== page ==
May 18, 2009

What’s Going on with Aung San Suu Kyi, and What Can I Do?

For those who don’t know, Daw Aung San Suu Kyi is the leader of Burma’s National League for Democracy, a political party founded in 1988 by activists opposed to the country’s ruling military dictatorship.  Suu Kyi won the right to be Prime Minister in a general election held in 1990, but the junta refused to acknowledge the results.  Her continued insistence on nonviolence in the struggle for democracy has earned her the 1991 Nobel Peace Prize.  In their citation, the Norwegian Nobel Committee wrote:

    Aung San Suu Kyi is the daughter of Burma’s liberation leader Aung San and showed an early interest in Gandhi’s philosophy of non-violent protest. After having long refrained from political activity, she became involved in “‘the second struggle for national independence” in Myanmar in 1988. She became the leader of a democratic opposition which employs non-violent means to resist a regime characterized by brutality. She also emphasizes the need for conciliation between the sharply divided regions and ethnic groups in her country. The election held in May 1990 resulted in a conclusive victory for the opposition. The regime ignored the election results. Suu Kyi refused to leave the country and since then, she has been kept under strict house arrest.Suu Kyi’s struggle is one of the most extraordinary examples of civil courage in Asia in recent decades. She has become an important symbol in the struggle against oppression.In awarding the Nobel Peace Prize for 1991 to Aung San Suu Kyi, the Norwegian Nobel Committee wishes to honour this woman for her unflagging efforts and to show its support for the many people throughout the world who are striving to attain democracy, human rights and ethnic conciliation by peaceful means.         

Having spent thirteen of the last nineteen years under house arrest at her home on Lake Inya, she is now perhaps the most recognizable prisoner of conscience in the entire world.

Suu Kyi is in the news in a big way this week.  She was taken from her home, incarcerated in Rangoon’s infamous Insein Prison, charged with violating the terms of her house arrest, and will soon stand for a military trail.  What happened?  The Washington Post and The New York Times have full reports on what’s going on. Here’s the bit from the Post:

Burma’s Nobel Peace Prize-winning democracy advocate Aung San Suu Kyi was taken Thursday to Rangoon’s notorious Insein Prison, where she is expected to be tried on charges connected with an American man’s intrusion into the bungalow where she has been under house arrest for six years.Last week, military authorities said they had arrested a U.S. man, identified as John W. Yettaw, who had swum across Rangoon’s picturesque Lake Inya to reach Suu Kyi’s dilapidated lakefront bungalow and allegedly had stayed there overnight.The authorities said that Yettaw was arrested as he swam away from the compound and that he was carrying his passport, some currency, a flashlight, a pair of pliers and a camera.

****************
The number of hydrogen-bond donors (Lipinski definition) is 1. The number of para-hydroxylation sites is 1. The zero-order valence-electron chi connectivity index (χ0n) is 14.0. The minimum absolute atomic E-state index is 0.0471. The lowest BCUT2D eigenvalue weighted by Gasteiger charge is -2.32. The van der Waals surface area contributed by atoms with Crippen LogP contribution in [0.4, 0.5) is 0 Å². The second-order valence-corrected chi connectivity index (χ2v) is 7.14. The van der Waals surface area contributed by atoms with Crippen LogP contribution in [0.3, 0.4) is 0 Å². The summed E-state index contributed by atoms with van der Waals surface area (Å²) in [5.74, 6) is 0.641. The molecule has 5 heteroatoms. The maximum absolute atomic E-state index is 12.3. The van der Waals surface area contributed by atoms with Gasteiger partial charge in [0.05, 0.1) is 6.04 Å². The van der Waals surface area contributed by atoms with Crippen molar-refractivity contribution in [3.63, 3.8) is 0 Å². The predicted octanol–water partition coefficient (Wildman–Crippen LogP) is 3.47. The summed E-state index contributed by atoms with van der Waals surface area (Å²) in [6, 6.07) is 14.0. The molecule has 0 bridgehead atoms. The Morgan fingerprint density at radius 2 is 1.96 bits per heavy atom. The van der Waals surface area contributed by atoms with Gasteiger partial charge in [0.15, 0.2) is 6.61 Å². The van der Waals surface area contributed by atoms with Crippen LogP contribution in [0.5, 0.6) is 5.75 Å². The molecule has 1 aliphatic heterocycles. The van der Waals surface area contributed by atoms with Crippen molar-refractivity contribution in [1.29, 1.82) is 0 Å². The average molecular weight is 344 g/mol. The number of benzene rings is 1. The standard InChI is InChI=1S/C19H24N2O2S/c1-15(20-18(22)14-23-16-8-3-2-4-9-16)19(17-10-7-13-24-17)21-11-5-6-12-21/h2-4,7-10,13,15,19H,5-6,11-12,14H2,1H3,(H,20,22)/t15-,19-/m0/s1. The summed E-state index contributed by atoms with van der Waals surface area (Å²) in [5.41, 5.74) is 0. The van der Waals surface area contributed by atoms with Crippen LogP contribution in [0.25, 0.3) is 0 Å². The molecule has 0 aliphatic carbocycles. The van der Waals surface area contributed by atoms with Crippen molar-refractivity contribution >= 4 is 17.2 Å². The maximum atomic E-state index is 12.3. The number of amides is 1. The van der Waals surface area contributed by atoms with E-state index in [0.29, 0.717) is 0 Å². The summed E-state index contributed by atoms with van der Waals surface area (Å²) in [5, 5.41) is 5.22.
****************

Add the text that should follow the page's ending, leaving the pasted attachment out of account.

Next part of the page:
U.S. Secretary of State Hillary Clinton says she is “deeply troubled” by the news, and has called for Suu Kyi’s immediate release.  Amnesty International issued a press release saying that the U.N. Security Council should call for her immediate release as well.  U.N. Secretary-General Ban Ki-moon, through his spokesperson, said he was”gravely concerned about the news that Daw Aung San Suu Kyi has been moved to the Insein Prison to face criminal charges…[She] is an essential partner for dialogue in Myanmar’s national reconciliation and [I call] on the government not to take any further action that could undermine this important process.”

In addition, the BBC has profiled Yettaw, and the Agence France-Presse and the Associated Press have reported on him as well.

Al Jazeera English also spoke to Aung Zaw, editor of the exile newsmagazine The Irrawaddy, for an insider’s perspective on the situation.

So, what can you do about this?  I recommend taking Daw Aung San Suu Kyi’s advice and “using your liberty to promote the liberty of those in Burma.”  Both the Burma Campaign U.K. and the U.S. Campaign for Burma have urgent actions at their websites.  Follow the links below to sign your name to them:

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